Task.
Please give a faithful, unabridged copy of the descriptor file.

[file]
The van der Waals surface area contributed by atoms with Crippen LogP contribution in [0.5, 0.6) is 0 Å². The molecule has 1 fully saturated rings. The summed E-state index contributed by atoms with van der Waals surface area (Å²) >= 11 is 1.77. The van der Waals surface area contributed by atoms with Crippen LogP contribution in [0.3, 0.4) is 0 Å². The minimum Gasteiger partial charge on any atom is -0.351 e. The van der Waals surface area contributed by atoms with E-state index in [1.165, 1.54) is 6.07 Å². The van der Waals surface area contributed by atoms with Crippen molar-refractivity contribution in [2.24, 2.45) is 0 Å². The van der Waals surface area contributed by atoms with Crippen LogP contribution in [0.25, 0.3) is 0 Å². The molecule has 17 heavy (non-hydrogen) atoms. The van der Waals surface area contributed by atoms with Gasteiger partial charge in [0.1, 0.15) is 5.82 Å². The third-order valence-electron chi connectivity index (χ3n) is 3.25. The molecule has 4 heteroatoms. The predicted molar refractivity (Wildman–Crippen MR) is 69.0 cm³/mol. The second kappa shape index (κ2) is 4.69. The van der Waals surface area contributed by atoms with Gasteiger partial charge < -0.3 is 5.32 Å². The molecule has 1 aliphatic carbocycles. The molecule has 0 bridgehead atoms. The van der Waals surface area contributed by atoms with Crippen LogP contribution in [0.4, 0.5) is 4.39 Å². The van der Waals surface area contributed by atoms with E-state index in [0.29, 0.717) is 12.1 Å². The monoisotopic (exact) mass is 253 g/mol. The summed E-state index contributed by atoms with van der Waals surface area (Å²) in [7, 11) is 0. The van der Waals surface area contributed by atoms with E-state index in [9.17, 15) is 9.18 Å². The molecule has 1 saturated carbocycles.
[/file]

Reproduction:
The van der Waals surface area contributed by atoms with Crippen LogP contribution in [0.5, 0.6) is 0 Å². The molecule has 1 fully saturated rings. The summed E-state index contributed by atoms with van der Waals surface area (Å²) >= 11 is 1.77. The van der Waals surface area contributed by atoms with Crippen LogP contribution in [0.3, 0.4) is 0 Å². The minimum Gasteiger partial charge on any atom is -0.351 e. The van der Waals surface area contributed by atoms with E-state index in [1.165, 1.54) is 6.07 Å². The van der Waals surface area contributed by atoms with Crippen molar-refractivity contribution in [2.24, 2.45) is 0 Å². The van der Waals surface area contributed by atoms with Crippen LogP contribution in [0.25, 0.3) is 0 Å². The molecule has 17 heavy (non-hydrogen) atoms. The van der Waals surface area contributed by atoms with Gasteiger partial charge in [0.1, 0.15) is 5.82 Å². The third-order valence-electron chi connectivity index (χ3n) is 3.25. The molecule has 4 heteroatoms. The predicted molar refractivity (Wildman–Crippen MR) is 69.0 cm³/mol. The second kappa shape index (κ2) is 4.69. The van der Waals surface area contributed by atoms with Gasteiger partial charge < -0.3 is 5.32 Å². The molecule has 1 aliphatic carbocycles. The molecule has 0 bridgehead atoms. The van der Waals surface area contributed by atoms with Crippen LogP contribution in [0.4, 0.5) is 4.39 Å². The van der Waals surface area contributed by atoms with E-state index in [0.29, 0.717) is 12.1 Å². The monoisotopic (exact) mass is 253 g/mol. The summed E-state index contributed by atoms with van der Waals surface area (Å²) in [7, 11) is 0. The van der Waals surface area contributed by atoms with E-state index in [9.17, 15) is 9.18 Å². The molecule has 1 saturated carbocycles.